During those proceedings, Employer sought to depose James Serene, M.D., and Mark Bates, M.D., who were both treating physicians of Claimant and employees of Penn State. Claimant objected to the deposition of any treating physician by Employer, or, alternatively, requested an order prohibiting what is referred to as ex parte contact between Employer's counsel and any of those treating physicians. (Id. at 17.) By interim order issued on August 20, 2010, the WCJ overruled the objection in part. (Id. at 19-20.) Specifically, the WCJ allowed Employer to schedule the deposition of any treating physician, but prohibited counsel for Employer from having any ex parte contact with any physician to be deposed. (Id. at 19.) Furthermore, the WCJ permitted Claimant's counsel to cross-examine the particular physician as to any such ex parte contacts during any deposition. (Id. at 19-20.) Employer appealed the WCJ's order to the Board, which quashed the appeal to the extent that it sought review of the WCJ's disposition of Claimant's objection. (Id. at 33.) Specifically, the Board concluded that the WCJ's order was interlocutory in this regard.[3] (Id. at 31-33.)

Thereafter, Employer chose not to depose Drs. Bates and Serene. Rather, Employer submitted the physicians' medical reports to the WCJ in lieu of their deposition testimony.

The WCJ issued his final decision and order on June 29, 2011. The WCJ concluded that Claimant did suffer a July 18, 2009 injury of right shoulder pain, which was non-disabling. (Id. at 65.) The WCJ also concluded that Claimant suffered an October 18, 2009 work injury described as a right shoulder rotator cuff tear, which required surgery and resulted in total disability from January 5, 2010, to August 15, 2010. (Id.) Furthermore, the WCJ concluded that Claimant recovered fully from the 2006 work injury with Keystone, and that based on the credited opinion of Dr. Rubenstein, benefit entitlement related to the 2006 injury must be terminated effective October 15, 2010. (Id. at 65, 67.) The WCJ also concluded that Claimant had not recovered fully from the 2009 work injuries with Employer, but that benefits must be suspended effective August 15, 2010. (Id.)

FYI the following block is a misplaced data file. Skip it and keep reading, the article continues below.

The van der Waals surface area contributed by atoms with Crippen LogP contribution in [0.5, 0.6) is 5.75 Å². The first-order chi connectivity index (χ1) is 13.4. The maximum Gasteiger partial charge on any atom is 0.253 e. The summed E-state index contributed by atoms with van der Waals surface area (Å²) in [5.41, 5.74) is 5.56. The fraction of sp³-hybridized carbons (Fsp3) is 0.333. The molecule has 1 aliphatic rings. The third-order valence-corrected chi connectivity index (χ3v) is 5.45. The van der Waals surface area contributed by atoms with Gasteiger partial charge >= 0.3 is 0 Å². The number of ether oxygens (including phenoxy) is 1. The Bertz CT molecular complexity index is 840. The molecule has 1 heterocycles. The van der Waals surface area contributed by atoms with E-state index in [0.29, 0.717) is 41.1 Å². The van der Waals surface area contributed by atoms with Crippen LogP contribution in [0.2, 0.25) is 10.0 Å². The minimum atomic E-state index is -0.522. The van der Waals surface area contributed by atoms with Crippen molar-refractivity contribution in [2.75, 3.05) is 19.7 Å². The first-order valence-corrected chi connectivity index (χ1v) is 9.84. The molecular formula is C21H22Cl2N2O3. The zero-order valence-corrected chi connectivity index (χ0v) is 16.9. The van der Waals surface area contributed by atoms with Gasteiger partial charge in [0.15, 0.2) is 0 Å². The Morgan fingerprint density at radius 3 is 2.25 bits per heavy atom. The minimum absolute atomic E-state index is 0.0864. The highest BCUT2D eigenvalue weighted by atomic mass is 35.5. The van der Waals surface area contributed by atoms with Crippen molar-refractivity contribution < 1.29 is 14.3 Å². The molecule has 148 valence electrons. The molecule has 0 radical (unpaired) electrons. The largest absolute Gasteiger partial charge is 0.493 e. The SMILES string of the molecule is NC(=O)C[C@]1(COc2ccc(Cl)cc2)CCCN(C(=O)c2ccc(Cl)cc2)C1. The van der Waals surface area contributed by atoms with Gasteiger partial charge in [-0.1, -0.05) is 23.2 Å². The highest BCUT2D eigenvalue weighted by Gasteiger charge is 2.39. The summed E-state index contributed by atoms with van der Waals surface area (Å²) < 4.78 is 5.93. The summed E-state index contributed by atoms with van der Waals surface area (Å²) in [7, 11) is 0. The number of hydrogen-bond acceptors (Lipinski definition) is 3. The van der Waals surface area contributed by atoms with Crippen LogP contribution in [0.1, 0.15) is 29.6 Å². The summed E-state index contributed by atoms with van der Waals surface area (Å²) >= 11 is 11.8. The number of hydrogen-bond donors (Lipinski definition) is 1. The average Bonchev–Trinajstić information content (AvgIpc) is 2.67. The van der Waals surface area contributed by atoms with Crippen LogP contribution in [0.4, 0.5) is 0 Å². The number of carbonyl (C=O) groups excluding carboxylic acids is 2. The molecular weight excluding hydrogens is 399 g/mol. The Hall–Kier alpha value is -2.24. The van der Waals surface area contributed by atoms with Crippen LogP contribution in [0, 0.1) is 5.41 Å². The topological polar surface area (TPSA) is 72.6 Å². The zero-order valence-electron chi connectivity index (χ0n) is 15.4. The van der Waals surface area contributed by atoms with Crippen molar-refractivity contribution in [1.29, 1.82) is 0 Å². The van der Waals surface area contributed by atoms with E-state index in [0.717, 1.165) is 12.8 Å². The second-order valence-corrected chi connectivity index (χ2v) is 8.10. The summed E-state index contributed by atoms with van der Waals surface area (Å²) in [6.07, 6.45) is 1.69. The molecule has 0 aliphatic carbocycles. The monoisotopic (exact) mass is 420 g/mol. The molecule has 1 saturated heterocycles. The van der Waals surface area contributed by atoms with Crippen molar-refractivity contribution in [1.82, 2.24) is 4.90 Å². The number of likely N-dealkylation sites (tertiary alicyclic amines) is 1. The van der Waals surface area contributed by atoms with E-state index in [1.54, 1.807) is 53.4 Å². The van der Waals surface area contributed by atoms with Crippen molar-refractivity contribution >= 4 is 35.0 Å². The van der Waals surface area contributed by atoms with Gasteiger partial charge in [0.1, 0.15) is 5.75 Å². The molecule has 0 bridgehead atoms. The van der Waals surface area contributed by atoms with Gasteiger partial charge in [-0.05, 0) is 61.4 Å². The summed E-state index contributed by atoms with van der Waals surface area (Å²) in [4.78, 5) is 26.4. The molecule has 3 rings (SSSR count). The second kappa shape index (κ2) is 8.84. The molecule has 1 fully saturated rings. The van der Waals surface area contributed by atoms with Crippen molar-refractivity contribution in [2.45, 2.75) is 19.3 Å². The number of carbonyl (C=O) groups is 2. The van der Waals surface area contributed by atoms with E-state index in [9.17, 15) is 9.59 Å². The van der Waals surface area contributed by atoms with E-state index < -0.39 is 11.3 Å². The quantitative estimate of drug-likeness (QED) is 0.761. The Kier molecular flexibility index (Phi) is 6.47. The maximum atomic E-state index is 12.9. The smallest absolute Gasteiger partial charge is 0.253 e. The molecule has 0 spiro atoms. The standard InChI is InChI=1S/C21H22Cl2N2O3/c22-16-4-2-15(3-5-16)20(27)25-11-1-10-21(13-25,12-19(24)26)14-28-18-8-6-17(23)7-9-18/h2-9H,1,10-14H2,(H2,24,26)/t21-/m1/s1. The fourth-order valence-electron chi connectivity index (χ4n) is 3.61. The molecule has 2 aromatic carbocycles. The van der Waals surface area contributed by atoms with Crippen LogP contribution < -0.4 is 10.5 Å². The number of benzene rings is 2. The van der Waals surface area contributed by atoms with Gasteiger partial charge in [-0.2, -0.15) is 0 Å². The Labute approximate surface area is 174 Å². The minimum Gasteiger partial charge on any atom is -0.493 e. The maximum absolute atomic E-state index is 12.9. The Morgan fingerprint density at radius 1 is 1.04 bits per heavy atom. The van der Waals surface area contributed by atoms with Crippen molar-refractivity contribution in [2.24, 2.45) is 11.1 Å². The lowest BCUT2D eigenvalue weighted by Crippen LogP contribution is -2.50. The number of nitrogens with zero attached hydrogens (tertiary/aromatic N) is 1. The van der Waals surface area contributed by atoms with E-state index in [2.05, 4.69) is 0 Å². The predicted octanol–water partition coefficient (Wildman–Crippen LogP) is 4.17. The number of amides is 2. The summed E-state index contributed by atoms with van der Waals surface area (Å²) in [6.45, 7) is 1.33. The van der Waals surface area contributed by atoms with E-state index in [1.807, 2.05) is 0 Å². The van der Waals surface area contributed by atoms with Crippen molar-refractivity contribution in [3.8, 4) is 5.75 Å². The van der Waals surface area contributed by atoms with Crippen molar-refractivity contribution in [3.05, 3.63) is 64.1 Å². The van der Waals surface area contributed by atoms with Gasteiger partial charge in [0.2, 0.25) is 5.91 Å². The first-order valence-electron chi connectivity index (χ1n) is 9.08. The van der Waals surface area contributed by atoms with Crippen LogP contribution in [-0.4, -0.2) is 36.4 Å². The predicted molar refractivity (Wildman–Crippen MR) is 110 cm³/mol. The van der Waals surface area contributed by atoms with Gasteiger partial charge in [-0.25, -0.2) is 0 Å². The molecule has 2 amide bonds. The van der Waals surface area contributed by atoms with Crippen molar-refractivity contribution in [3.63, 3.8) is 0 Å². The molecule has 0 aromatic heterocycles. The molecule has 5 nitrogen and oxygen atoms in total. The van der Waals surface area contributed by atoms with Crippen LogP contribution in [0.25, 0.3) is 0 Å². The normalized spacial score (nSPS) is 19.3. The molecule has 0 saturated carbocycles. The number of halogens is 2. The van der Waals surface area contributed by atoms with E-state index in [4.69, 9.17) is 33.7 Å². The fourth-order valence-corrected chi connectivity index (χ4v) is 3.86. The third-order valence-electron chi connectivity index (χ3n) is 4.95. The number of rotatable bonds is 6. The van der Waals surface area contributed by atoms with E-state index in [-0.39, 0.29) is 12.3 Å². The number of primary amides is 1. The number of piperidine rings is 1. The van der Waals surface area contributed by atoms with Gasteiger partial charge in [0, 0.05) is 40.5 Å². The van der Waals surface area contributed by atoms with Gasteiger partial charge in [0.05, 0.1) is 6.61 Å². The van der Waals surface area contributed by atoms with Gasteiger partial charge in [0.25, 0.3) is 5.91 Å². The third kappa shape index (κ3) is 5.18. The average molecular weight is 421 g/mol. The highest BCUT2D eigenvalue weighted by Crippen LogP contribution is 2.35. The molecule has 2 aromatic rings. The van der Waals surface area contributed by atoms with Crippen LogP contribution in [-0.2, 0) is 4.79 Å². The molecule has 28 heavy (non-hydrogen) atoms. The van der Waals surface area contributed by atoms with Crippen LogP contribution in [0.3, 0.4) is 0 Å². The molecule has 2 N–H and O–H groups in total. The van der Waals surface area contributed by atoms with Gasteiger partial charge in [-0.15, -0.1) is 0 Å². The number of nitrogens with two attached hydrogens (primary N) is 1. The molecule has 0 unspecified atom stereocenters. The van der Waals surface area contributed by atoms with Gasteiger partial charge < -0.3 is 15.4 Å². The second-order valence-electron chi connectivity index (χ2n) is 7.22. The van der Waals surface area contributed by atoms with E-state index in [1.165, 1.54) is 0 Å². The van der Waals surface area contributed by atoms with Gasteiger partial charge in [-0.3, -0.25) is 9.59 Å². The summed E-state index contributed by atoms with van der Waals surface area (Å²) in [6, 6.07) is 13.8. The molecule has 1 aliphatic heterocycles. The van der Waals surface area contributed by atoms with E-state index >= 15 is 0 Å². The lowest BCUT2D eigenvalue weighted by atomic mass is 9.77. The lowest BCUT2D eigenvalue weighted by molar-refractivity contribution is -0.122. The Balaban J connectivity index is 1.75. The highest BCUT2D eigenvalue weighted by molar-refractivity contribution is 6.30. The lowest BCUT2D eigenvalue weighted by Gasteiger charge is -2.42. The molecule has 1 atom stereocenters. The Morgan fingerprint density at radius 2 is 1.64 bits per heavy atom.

In addressing an argument raised by Claimant relating to the WCJ's consideration of Drs. Bates' and Serene's medical reports and opinions, the WCJ considered Employer's assertion of attorney-client privilege regarding ex parte contacts between Employer's counsel and the treating physicians. The WCJ concluded that ex parte communications between Employer's counsel and the treating physicians were not privileged under Pennsylvania law generally. (Id. at 63.) The WCJ reasoned that the physicians were treating doctors for Claimant and that, therefore, Claimant enjoyed a physician-patient privilege with the treating physicians. (Id.) Hence, in the absence of consent, Employer's counsel was precluded from engaging in ex parte, non-disclosed communications with the treating physicians. (Id.) Furthermore, the WCJ rejected Employer's argument that pursuant to Pennsylvania Rule of Civil Procedure No. 4003.6, an attorney-client relationship existed between the treating physicians and Employer's counsel as a result of the treating physicians' status as employees of Penn State. (Id.) The WCJ reasoned that by requiring a claimant to treat with a panel physician, [4] the General Assembly did not intend to create a privilege for Employer's counsel's ex parte communications with the panel doctor. (Id. at 64.) The WCJ further reasoned that the Act's requirement of disclosing a panel physician's employment with a defendant employer[5] would be of little value if communications between the panel doctor and the employer regarding the case were not discoverable. (Id.) Moreover, the WCJ noted that the fundamental rights of the parties in a workers' compensation case, including the right to confront and cross-examine witnesses, must be safeguarded. (Id.)